ISIS has reportedly slaughtered 1700 captives in Iraq, using beheadings and even crucifixions. Experts say the goal is to ramp up the “shock value” of jihadist terrorism.
From beheadings to summary executions to amputations to crucifixions, the terrorist group has become the most feared organization in the Middle East. That fear, evidenced in fleeing Iraqi soldiers and 500,000 Mosul residents, has played a vital role in the group’s march toward Baghdad. In many cases, police and soldiers literally ran, shedding their uniforms as they went, abandoning large caches of weapons.
“We can’t beat them,” the Sydney Morning Herald quoted one soldier as saying. “We can’t.”
The commitment to shocking violence is at the heart of both ISIS’s recruitment and appeal. To radicalized Islamists across the world, there’s something enticing in ISIS. It has attracted at least 12,000 fighters — 3,000 from the West — since its inception several years ago. . . .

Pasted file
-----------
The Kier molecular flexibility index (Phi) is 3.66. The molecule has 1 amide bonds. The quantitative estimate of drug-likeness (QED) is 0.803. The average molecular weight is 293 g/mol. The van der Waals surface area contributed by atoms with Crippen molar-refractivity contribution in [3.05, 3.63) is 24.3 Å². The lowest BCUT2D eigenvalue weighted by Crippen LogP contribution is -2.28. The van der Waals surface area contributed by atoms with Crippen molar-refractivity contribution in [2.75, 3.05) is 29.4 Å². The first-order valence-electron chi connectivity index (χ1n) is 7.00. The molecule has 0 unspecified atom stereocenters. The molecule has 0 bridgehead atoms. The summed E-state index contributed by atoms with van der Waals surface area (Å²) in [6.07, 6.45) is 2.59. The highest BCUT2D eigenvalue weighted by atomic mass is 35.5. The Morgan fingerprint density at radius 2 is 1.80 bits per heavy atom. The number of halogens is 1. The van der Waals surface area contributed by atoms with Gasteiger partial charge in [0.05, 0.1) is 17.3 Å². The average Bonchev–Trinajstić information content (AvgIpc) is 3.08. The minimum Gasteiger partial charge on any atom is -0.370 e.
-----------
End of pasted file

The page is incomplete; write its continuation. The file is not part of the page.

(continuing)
Islamist terrorism, [terrorism expert Timothy Furnish] said, has gone through several phases: hijacked airlines in the 1970s and 1980s, car and suicide bombs in the 1980s and 1990s. But the “shock value” of each inevitably wore off, giving way to something new “to maximize shock and press reaction upon which they thrive,” he wrote. “What once garnered days of commentary now generates only hours. Decapitation has become the latest fashion. In many ways, it sends terrorism back to the future. Unlike hijackings and car bombs, ritual beheading has a long precedent in Islamic theology and history.”
But “increasingly,” Furnish wrote, “Islamist groups conflate ‘unbelievers,’ ‘combatants,’ and prisoners of war, which, coupled with their claim to Islamic legitimacy, provides them with a license to decapitate.”
This license is one of ISIS’s most salient traits. Twitter is awash with images of its decapitations and worse. The result: Fear has become a potent ISIS weapon, according to this Amnesty International report called “Rule of Fear.”